Set Complete

When in Insert mode, you can trigger completion for a word by using CTRL-P. This cycles forward through the list of matches -- CTRL-N goes backwards. The documentation for the complete (:help 'complete') has options for configuring the behaviour of these commands, and I also wrote about it in Vim 101: Completion Compendium.

I'll show you a few useful things you can do with 'complete'. Let's look at what complete options you've got set in Vim. To see them, type :set complete. I see the following: complete=.,w,b,u,t,i. This breaks down to:

  • .: Scan the current buffer
  • w: Scan buffers from other windows
  • b: Scan buffers from the buffer list
  • u: Scan buffers that have been unloaded from the buffer list
  • t: Tag completion
  • i: Scan the current and included files

You probably instinctively know what Vim is doing when you press CTRL-P -- it shows matches for things that it has "seen" during the current session. But you can actually make it do some pretty cool things that aren't the default settings.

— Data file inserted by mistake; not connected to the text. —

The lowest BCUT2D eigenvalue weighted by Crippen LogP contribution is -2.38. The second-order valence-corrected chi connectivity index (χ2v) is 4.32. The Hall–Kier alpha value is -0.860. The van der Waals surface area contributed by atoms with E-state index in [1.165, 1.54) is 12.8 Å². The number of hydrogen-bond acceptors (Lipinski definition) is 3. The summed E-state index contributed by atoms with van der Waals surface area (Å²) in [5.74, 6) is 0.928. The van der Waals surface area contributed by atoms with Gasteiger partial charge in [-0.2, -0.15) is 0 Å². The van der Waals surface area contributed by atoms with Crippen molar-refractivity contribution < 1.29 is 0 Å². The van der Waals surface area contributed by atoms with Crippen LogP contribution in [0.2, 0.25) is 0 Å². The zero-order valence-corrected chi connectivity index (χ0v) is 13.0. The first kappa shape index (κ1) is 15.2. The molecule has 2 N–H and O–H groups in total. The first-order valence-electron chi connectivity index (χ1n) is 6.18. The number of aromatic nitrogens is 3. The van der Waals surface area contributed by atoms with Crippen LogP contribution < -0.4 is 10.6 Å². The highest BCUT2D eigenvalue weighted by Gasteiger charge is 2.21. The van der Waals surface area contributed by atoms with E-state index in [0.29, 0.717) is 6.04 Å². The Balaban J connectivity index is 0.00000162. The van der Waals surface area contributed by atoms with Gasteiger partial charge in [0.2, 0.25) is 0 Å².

Let's just focus on i for a second -- what does "included files" mean? It'll actually search all files that it thinks has been included according to C semantics:

Completion for included files

Sometimes, however, you might not want this: if your program has lots of system includes and the completion results become polluted with things that aren't useful to you. You can get rid of i with :set complete=.,w,b,u,t, or just :set complete-=i.

This works for other languages as well -- if you're editing Ruby and have require('net/http') in the current file, then it'll show get as a match for Net::HTTP.g, as defined by ... usr/lib/ruby/2.0.0/net/http.rb. Exactly what files are searched is defined by 'include' -- in a Ruby file you'll see something like include=^\s*\<\(load\>\|require\>\|autoload\s*:\=["']\=\h\w*["']\=,\).

Another thing you can with 'complete' is match dictionary words. To do this, use :set complete+=kspell. You can also use k{dict} to scan a different dictionary. I actually like using this with Markdown files.

Finally, if you get tired of typing complete, the acronym is cpt.

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